Unmanned Scanning

Harm Bartholomeus et al.: Evaluating Data Inter-Operability of Multiple UAV–LiDAR Systems for Measuring the 3D Structure of Savanna Woodland 26.11.2022

For vegetation monitoring, it is crucial to understand which changes are caused by the measurement setup and which changes are true representations of vegetation dynamics. UAV–LiDAR offers great possibilities to measure vegetation structural parameters; however, UAV–LiDAR sensors are undergoing rapid developments, and the characteristics are expected to keep changing over the years, which will introduce data inter-operability issues. Therefore, it is important to determine whether datasets acquired by different UAV–LiDAR sensors can be interchanged and if changes through time can accurately be derived from UAV–LiDAR time series. With this study,the Laboratory of Geo-Information Science and Remote Sensing of Wageningen University presents insights into the magnitude of differences in derived forest metrics in savanna woodland when three different UAV–LiDAR systems are being used for data acquisition.

UAV–LiDAR point clouds were acquired with three different UAV-systems, among them was the RiCOPTER with fully integrated RIEGL VUX-SYS, which consisted of a RIEGL VUX-1UAV laser scanner combined with an Applanix APX-20 inertial navigation system (INS), weighing about 7 kg including the control box and wiring.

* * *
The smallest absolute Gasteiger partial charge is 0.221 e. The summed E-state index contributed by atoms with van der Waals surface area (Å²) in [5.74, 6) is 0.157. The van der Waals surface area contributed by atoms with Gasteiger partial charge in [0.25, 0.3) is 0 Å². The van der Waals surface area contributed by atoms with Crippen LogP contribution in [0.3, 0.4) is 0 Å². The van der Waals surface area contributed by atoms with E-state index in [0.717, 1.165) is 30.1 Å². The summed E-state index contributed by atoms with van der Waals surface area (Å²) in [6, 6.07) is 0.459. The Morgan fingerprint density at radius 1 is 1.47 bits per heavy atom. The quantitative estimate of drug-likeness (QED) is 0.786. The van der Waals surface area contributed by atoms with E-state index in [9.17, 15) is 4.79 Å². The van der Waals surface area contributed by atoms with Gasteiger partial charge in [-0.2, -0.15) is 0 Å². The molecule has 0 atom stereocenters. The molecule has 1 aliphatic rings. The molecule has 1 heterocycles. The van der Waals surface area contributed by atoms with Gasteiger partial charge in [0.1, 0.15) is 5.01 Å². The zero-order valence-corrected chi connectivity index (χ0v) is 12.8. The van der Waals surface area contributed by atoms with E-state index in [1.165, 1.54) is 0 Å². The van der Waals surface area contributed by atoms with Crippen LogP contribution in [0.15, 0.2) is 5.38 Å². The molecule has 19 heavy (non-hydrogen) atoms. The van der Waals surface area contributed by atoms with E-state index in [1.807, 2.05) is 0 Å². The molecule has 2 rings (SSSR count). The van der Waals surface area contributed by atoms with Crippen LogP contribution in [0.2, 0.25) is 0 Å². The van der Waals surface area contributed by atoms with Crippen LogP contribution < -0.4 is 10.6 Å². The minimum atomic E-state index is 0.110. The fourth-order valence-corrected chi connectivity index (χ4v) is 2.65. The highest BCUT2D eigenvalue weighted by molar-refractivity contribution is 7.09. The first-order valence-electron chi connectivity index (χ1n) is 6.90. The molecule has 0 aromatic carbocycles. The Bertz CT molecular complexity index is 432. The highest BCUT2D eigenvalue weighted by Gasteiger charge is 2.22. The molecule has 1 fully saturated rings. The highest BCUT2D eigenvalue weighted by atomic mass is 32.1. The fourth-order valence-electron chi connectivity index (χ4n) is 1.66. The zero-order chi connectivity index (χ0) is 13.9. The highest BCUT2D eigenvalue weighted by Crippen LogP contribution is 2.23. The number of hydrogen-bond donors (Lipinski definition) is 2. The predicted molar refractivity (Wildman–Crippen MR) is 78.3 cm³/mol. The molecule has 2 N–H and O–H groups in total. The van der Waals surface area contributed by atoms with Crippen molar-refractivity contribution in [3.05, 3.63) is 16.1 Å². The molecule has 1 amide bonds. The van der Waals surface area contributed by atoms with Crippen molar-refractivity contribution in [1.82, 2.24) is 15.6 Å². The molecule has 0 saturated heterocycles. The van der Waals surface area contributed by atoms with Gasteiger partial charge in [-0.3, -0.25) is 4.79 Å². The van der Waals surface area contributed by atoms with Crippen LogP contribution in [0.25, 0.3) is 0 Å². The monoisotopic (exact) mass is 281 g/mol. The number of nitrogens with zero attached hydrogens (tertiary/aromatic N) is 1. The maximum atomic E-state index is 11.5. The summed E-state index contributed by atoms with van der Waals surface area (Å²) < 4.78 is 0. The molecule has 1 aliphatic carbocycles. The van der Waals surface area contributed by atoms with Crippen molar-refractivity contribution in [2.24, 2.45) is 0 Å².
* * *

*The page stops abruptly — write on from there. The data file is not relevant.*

Their findings show that all three systems can be used to derive plot characteristics such as canopy height, canopy cover, and gap fractions. However, there are clear differences between the metrics derived with different sensors, which are most apparent in the lower parts of the canopy. On an individual tree level, all UAV–LiDAR systems are able to accurately capture the tree height in a savanna woodland system, but significant differences occur when crown parameters are measured with different systems. Less precise systems result in underestimations of crown areas and crown volumes.

When comparing UAV–LiDAR data of forest areas through time, it is important to be aware of these differences and ensure that data inter-operability issues do not influence the change analysis. In this paper, they wanted to stress that it is of utmost importance to realise this and take it into consideration when combining datasets obtained with different sensors.

Photos of the project can be found in the Gallery.

The full article was published in the Remote Sensing Special Issue Innovative Belgian Earth Observation Research for the Environment (2022, 14(23), 5992), publishing house: MDPI, and can be found here.